Dietary glycemic index and glycemic load and the risk of type 2 diabetes in older adults.Am J Clin Nutr 2008; 87(1):126-31AJ
It is unclear whether immediate dietary effects on blood glucose influence the risk of developing type 2 diabetes.
The objective of this study was to examine whether the dietary glycemic index (GI) and glycemic load (GL) were associated with the risk of type 2 diabetes in older adults.
The Health, Aging, and Body Composition Study is a prospective cohort study of 3075 adults who were 70-79 y old at baseline (n=1898 for this analysis). The intakes of specific nutrients and food groups and the risk of type 2 diabetes over a 4-y period were examined according to dietary GI and GL.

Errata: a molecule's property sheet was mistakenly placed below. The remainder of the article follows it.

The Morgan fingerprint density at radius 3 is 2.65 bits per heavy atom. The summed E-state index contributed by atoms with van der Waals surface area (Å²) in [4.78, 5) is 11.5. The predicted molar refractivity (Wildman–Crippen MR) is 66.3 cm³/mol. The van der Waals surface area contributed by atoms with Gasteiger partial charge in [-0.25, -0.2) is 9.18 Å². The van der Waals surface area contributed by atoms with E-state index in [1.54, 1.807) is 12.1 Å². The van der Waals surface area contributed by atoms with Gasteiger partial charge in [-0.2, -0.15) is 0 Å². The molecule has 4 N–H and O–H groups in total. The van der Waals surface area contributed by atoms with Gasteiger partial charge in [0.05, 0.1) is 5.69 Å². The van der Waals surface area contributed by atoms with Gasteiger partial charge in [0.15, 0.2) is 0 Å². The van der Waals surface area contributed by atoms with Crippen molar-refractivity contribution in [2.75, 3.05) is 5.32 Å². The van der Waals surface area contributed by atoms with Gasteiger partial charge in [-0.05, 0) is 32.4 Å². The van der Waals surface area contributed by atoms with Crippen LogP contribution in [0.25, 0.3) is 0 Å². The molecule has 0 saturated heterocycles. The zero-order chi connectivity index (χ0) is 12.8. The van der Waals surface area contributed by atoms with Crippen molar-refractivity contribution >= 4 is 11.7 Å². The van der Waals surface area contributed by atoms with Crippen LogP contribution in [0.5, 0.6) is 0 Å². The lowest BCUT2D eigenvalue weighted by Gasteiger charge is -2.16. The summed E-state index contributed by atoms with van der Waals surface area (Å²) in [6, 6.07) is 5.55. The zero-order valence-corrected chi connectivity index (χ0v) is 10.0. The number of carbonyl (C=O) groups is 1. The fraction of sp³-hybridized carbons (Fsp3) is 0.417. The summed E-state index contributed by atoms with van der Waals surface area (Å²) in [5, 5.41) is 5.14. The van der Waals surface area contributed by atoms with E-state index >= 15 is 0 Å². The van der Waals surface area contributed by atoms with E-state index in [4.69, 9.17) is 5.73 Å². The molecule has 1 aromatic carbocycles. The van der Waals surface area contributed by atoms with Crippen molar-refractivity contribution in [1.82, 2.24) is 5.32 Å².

Dietary GI was positively associated with dietary carbohydrate and negatively associated with the intakes of protein, total fat, saturated fat, alcohol, vegetables, and fruit. Dietary GL was positively associated with dietary carbohydrate, fruit, and fiber and negatively associated with the intakes of protein, total fat, saturated fat, and alcohol. Persons in the higher quintiles of dietary GI or GL did not have a significantly greater incidence of type 2 diabetes.
These findings do not support a relation between dietary GI or GL and the risk of type 2 diabetes in older adults. Because dietary GI and GL show strong nutritional correlates, the overall dietary pattern should be considered.